Having ventured into country living, industrial and commercial developments, Lee is now bullish about golf courses. In December last year, he introduced The Mines Golf City project near Bukit Beruntung, Rawang.
He will be building the country’s largest golf course with 63 holes. The project will have a gross development value (GDV) of RM3bil.
“My interest today is developing golf courses. Last year, I relinquished my position as CHHB group MD to focus on this personal venture. In 2011, the first 18 holes will be ready. There will be low density bungalows around the golf course. Why now, you may ask, and of all things, golf?
“I see the opportunity. We have a global economic crisis but we will get out of it, and when we do, there will be people who will want to own a property with lots of green and water features. Golf is also a sport that most will aspire to be a part of. It is a sport that denotes progress,” says Lee, who plays golf four times a week.
Lee attributes his success to his spirit of adventure in the corporate world and what he calls in Cantonese kuai yen.
“A kuai yen is someone who comes alongside you to support, mentor and teach; a person who provides that much-needed initial push or inspiration to give you a head start. My kuai yen were Azman, who owned that Sg Ramah land which I eventually turned into Country Heights Kajang, and former prime minister Tun Dr Mahathir Mohamad.
“I consider Dr Mahathir my mentor. He has visited me in my house before and also knows all my five children. He helped by opening up the country’s policies, which aided not only me but bumiputras and other businessmen. He helped me by gracing some of my events. But I never applied for any jobs from the Economic Planning Unit. All my businesses were my own.”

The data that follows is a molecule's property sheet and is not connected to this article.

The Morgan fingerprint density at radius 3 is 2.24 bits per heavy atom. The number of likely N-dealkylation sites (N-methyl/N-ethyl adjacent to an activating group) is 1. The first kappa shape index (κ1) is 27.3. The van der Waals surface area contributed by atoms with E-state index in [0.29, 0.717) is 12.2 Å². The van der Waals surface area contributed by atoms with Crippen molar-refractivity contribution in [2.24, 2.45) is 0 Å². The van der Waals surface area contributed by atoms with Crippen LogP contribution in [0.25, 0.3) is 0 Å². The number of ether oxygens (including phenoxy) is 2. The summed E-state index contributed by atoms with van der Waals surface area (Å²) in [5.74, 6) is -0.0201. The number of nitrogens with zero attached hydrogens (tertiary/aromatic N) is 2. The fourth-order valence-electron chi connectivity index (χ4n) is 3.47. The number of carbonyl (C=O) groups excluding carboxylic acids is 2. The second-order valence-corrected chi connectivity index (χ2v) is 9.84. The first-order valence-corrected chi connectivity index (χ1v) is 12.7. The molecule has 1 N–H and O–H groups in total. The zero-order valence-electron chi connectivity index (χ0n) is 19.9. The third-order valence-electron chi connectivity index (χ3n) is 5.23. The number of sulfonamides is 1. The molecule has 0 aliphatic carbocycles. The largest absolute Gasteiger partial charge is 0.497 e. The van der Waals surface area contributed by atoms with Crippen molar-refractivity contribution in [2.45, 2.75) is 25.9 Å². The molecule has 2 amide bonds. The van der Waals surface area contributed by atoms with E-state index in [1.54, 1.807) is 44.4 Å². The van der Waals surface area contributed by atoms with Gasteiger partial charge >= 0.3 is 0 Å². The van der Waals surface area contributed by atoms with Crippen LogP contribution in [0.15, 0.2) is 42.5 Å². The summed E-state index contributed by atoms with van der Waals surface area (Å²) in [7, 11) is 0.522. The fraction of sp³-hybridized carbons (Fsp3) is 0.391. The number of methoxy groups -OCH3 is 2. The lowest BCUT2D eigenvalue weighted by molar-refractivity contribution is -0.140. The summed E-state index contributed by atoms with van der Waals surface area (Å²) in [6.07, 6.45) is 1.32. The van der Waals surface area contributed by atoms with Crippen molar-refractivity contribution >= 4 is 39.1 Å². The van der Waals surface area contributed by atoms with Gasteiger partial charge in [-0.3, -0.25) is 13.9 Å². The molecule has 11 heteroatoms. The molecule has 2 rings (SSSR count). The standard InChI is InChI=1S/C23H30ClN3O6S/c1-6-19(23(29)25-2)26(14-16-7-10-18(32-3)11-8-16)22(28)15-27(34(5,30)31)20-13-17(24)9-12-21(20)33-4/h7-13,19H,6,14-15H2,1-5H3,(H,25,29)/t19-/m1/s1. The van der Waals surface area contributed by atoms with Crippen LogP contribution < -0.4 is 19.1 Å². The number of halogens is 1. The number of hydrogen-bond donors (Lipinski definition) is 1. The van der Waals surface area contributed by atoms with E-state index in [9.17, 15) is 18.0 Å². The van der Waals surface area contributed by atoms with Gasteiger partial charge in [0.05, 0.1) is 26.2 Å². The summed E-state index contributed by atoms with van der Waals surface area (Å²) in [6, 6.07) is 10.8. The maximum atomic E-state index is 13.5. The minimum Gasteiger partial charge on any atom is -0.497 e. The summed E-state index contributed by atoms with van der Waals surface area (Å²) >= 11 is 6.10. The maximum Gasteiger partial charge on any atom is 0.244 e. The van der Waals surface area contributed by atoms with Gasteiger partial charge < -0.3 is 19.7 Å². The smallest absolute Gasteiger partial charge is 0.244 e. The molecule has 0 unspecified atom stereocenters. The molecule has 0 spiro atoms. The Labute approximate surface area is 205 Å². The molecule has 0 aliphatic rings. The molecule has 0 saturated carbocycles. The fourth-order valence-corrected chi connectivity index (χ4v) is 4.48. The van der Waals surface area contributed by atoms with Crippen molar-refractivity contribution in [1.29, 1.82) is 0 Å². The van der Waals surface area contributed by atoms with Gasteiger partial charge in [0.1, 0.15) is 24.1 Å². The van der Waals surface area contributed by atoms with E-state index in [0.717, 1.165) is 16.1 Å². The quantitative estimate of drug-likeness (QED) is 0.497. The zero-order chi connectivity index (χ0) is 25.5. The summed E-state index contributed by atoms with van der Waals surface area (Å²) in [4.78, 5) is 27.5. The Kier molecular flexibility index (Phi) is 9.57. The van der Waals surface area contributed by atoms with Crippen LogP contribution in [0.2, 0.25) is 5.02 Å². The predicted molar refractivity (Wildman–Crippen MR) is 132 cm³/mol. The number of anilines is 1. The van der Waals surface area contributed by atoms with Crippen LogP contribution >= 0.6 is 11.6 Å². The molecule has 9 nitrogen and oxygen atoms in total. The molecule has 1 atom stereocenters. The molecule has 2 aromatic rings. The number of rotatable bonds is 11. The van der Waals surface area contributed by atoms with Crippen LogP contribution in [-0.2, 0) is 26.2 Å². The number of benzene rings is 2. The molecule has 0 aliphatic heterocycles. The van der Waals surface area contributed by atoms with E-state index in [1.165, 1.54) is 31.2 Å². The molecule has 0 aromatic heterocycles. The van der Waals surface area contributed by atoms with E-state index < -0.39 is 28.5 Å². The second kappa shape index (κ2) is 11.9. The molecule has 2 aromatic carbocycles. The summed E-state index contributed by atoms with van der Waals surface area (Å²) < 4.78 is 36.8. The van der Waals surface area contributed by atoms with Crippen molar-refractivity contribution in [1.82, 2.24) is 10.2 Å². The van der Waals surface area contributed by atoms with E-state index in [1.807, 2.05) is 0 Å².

Lee met Dr Mahathir when he started the riding club.
“Dr Mahathir came for horse-riding. He thought I was very courageous in my various business ventures. That was how the friendship started. He suggested that I visit certain places in the US to see the housing developments there. So I went. At that time, I was planning Country Heights Kajang and he was always supportive of those who had new ideas. So I consider him my teacher. In life, all of us need someone like that and I was fortunate to have two very prominent Malaysians as mentors. I often met him when he was the prime minister. I was still active in CHHB then. Till today we still meet and the last time was during the Chinese New Year celebrations.
“I am now concentrating on my golf city, organic garden and qigong (a Chinese relaxation exercise) and my family.”
There are four generations living in his 15,000 sq ft home, a white eclectic design with colonial robusity on a five-acre garden. Located on a piece of the choicest land in that location, it occupies a high peak in that homestead development.
“My 93-year-old mother, children and grandchildren are with me. Every week, my mother still goes out to town to do her hair. I would ask my children – if all of you always fight among yourselves, will the family be able to progress? If you are poor, but there is harmony, will the family progress? And I tell them – If you are rich, but there is constant disharmony, what you have will be gone. The same principle applies to the country. Such is my philosophy.
“My wife always pushes the children to study hard. I value character building.
“I have a special piece about husband and wife relationship – the husband is the sky, the wife is the earth. She plays a nurturing role. The husband is a covering for the wife and the children they may have together. To me, it is not an equal relationship as far as we in the East are concerned. These are the values I want to hand down to my future generations.”